One minor caveat – people with old web browsers may have trouble accessing your email that way. Also, this trick won’t protect you if you use your address itself as the link text – just use your name or company name as the link people click on. If you want to display your email address so people can type it into their software themselves or write it down, use “GIF TEXT”:http://www.srehttp.org/apps/gif_text/mkgiftxt.htm which will turn your email address into an image file which they will be able to understand but computers can’t.4mandu nokia ringtoneringtones 22free 5c nextel 22 5cp107 samsung all saints ringtonesalan cherrington exposure indecent11123 pickerington oh lane terrypickerington 11123 ln terry ohphotos accrington arialamateur swingers nevada yerington in Map
An experiment by a security company reported by The Register revealed, “Nine in ten (90 per cent) of office workers at London’s Waterloo Station gave away their computer password for a cheap pen” – or at least they gave away what they claimed was their password.
One interviewee said, “I am the CEO, I will not give you my password it could compromise my company’s information”.
A good start, but then the company boss blew it. He later said that his password was his daughter’s name.
‘What is your daughters name?’ the interviewer cheekily asked.
He replied without thinking: “Tasmin”.
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It seems there has been a flaw in Microsoft’s Passport that let hackers access anyone’s Passport account and (for example) access their Hotmail account or grab their credit card details.
Given the importance of this software, the part of the report that surprises and alarms me most is that despite Microsoft’s announcement at the beginning of last year that it would focus on improving the security and stability of its software:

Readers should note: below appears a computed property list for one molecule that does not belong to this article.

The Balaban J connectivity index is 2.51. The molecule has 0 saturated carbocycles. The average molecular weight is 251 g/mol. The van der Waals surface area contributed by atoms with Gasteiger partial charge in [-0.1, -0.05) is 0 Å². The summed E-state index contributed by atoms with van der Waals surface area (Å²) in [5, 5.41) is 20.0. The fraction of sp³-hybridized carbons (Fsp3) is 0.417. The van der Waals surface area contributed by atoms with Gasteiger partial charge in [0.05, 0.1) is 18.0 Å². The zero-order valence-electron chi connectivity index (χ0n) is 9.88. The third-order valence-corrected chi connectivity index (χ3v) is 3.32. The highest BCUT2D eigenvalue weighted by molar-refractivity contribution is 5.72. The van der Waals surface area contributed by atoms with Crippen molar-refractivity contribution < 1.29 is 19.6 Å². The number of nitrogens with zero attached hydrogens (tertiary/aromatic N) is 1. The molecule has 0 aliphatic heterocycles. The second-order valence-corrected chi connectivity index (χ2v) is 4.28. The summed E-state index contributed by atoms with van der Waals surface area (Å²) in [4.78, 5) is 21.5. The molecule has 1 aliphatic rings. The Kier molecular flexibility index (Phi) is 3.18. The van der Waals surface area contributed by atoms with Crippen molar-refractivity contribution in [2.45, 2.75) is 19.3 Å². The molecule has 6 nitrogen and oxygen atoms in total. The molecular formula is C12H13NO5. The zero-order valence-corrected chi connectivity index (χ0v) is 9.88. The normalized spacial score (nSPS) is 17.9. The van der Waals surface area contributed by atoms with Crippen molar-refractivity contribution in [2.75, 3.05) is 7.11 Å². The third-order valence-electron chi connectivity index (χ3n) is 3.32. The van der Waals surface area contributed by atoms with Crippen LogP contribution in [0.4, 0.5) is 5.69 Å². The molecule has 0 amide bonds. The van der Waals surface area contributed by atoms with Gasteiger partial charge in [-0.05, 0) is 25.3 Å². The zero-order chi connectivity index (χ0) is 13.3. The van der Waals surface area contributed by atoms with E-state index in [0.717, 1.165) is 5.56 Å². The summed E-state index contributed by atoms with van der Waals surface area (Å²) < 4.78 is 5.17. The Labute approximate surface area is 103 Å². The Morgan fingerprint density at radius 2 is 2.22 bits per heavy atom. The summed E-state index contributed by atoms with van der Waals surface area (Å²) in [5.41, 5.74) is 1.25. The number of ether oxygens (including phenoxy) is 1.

“Reportedly Mr Danka [the guy who found the bug] sent 10 messages to Microsoft detailing the vulnerability but got no response.
Microsoft only reacted when information about the flaw was posted online.”
Instead of giving all your valuable information to Microsoft for convenience’s sake in order to help you avoid putting in your credit card details, name address etc into every site, the Liberty Alliance (including Sun, AOL, and HP) wants to “allow users to link identity information between accounts without centrally storing personal information” using open standards (emphasis mine). Surely a better approach, whatever you think of Microsoft!
The BBC reports to my total lack of surprise that E-voting failed to stir the public in the local elections and it still didn’t work that well, either. At least two of the 18 areas which tried it had to go back to paper after the technology failed. The Swindon “success story” had 11,000 people voting via the Internet and just 339 voting via digital TV out of an electorate of 137,000 – and of course we don’t know how many of these would have voted conventionally anyway. My guess is “quite a few”.
Quite apart from the already well-rehearsed arguments about why it doesn’t appear to make much of a difference to turn-out (“conventional” voting isn’t that much trouble to begin with, for example) I would add that technology tends to be used more the more it is used (if you see what I mean).
If people were used to using the Internet to deliberate with their local and national governments throughout the year, it might be a natural move to vote electronically too. Without that, you are asking people to jump through security hoops and learn often un-familiar technologies for a once in four years chance to make their voting experience slightly better. No wonder they don’t seem too keen.
Solve the democratic deficit with local government first, make the Internet a useful way for local government to engage with the public year-round second, and e-voting would at last become significantly used. Indeed, turnout would rise to the point where e-voting wouldn’t be sought as a solution to a desperate problem of voter disenchantment but would be just one more way for citizens to work with councils.
For more detail on the e-voting trials check this report from before the results were announced, including some sagely skeptical comments from one of my profs, Stephen Coleman.